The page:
Stocks Hit New Highs As Earnings Season Continues
The major indices rallied nicely last week as investors digested a slew of earnings and economic data. On average, the reaction to earnings was positive as the major indices flirted with fresh record highs. There were a few big earnings disappointments (gap down) and a few nice surprises (gap up) which happens during every earnings season. I only get “concerned” when the vast majority of stocks gap down, the major averages are hit with a large bout of selling, and very little to no gap ups. For now, that is not the case. Next up, we have the Fed meeting and another heavy round of earnings. Until the market sees any significant selling, the bulls deserve the benefit of the doubt.
On Monday, the market was quiet as investors waited for a busy week of earnings and some economic data. According to FactSet, so far, over 15% of the S&P 500 has posted quarterly results and 78.5% have topped analyst expectations for earnings while 67% have reported better-than-expected quarterly revenues. In other news, China announced a new Nasdaq style tech exchange which opened on Monday. On Tuesday, stocks rallied nicely as investors digested the latest round of earnings and some good news was announced regarding the US-China trade talks. Stocks were mixed on Wednesday after Boeing and Caterpillar fell after reporting earnings. The tech heavy Nasdaq composite hit a fresh record high after a few tech stocks gapped up on earnings. Semiconductor stocks rallied nicely after Texas Instruments gapped up on earnings.
Thursday & Friday Action:
On Thursday, stocks fell after the latest round of earnings were released. Facebook and Tesla both fell after reporting earnings. After Thursday’s close, Amazon fell after reporting earnings and Starbucks and Alphabet were some of the high profile companies that rose. Stocks were relatively quiet on Friday after the government said GDP rose 2.1% in the second quarter, down from 3.1% in Q1. The 2.1% barely beat the Street’s estimate for a gain of 2%. GDP grew largely because the consumer was strong (consumer expenditures increased 4.3%) but business investment fell 5.5%.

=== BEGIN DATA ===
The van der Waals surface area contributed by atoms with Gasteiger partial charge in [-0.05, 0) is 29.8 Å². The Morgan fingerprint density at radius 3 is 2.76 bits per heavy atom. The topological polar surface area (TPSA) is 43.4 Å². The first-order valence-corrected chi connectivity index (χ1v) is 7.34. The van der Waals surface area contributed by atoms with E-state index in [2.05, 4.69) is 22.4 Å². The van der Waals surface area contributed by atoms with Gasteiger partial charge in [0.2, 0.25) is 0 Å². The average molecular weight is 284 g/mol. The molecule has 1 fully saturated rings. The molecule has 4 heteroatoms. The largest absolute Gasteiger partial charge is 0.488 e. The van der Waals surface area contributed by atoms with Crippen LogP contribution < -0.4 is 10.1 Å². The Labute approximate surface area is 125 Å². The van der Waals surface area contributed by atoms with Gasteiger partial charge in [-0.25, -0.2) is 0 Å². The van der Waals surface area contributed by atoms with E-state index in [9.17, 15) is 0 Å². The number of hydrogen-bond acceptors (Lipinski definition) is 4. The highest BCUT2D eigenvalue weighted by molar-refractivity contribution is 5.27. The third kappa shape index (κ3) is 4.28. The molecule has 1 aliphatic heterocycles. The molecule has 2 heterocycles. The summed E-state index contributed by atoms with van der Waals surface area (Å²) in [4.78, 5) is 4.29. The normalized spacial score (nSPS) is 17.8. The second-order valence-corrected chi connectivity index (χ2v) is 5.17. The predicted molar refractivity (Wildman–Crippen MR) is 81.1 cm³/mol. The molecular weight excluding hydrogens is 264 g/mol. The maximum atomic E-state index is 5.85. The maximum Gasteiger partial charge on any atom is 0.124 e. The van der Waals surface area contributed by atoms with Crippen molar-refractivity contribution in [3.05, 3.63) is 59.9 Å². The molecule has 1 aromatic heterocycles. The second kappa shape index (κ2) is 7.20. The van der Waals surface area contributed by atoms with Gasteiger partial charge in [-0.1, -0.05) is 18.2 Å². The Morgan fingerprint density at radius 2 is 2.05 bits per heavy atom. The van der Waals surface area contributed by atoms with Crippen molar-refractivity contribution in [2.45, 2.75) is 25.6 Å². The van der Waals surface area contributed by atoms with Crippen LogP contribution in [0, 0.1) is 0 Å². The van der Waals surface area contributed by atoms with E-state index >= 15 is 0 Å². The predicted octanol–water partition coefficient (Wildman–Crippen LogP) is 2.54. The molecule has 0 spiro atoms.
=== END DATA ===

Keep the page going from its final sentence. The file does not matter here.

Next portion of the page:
Market Outlook: Easy Money Is Back
Once again, global central banks showed up and juiced markets. The market has soared all year based on two key points: optimism that a trade deal will be reached between the U.S. and China and more easy money from global central banks. Earlier this year, the Federal Reserve reversed its stance and moved back into the easy money camp. Then, other central banks followed suit and that means easy money is back to being front and center for the market. Separately, the trade talks have resumed with China and the markets are back to new highs. As always, keep your losses small and never argue with the tape.
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